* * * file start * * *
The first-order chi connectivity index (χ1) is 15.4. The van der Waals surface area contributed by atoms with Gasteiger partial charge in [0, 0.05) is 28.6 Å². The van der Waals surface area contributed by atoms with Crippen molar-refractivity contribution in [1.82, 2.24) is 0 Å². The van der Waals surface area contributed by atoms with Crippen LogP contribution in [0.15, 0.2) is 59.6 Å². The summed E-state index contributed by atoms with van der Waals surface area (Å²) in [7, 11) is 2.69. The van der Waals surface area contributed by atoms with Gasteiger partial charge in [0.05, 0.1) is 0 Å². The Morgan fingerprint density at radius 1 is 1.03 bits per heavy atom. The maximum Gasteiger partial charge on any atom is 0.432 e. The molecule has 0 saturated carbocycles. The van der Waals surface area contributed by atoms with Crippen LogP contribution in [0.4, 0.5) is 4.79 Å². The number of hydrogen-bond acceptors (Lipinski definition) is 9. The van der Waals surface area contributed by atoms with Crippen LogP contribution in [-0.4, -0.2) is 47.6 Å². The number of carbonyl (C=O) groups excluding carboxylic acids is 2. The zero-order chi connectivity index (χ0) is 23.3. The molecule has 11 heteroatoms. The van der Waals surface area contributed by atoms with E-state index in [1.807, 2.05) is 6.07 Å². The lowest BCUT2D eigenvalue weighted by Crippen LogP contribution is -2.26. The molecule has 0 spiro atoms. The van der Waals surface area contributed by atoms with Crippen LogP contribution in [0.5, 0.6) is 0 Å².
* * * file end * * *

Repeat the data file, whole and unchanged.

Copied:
The first-order chi connectivity index (χ1) is 15.4. The van der Waals surface area contributed by atoms with Gasteiger partial charge in [0, 0.05) is 28.6 Å². The van der Waals surface area contributed by atoms with Crippen molar-refractivity contribution in [1.82, 2.24) is 0 Å². The van der Waals surface area contributed by atoms with Crippen LogP contribution in [0.15, 0.2) is 59.6 Å². The summed E-state index contributed by atoms with van der Waals surface area (Å²) in [7, 11) is 2.69. The van der Waals surface area contributed by atoms with Gasteiger partial charge in [0.05, 0.1) is 0 Å². The Morgan fingerprint density at radius 1 is 1.03 bits per heavy atom. The maximum Gasteiger partial charge on any atom is 0.432 e. The molecule has 0 saturated carbocycles. The van der Waals surface area contributed by atoms with Crippen LogP contribution in [0.4, 0.5) is 4.79 Å². The number of hydrogen-bond acceptors (Lipinski definition) is 9. The van der Waals surface area contributed by atoms with Crippen LogP contribution in [-0.4, -0.2) is 47.6 Å². The number of carbonyl (C=O) groups excluding carboxylic acids is 2. The zero-order chi connectivity index (χ0) is 23.3. The molecule has 11 heteroatoms. The van der Waals surface area contributed by atoms with E-state index in [1.807, 2.05) is 6.07 Å². The lowest BCUT2D eigenvalue weighted by Crippen LogP contribution is -2.26. The molecule has 0 spiro atoms. The van der Waals surface area contributed by atoms with Crippen LogP contribution in [0.5, 0.6) is 0 Å².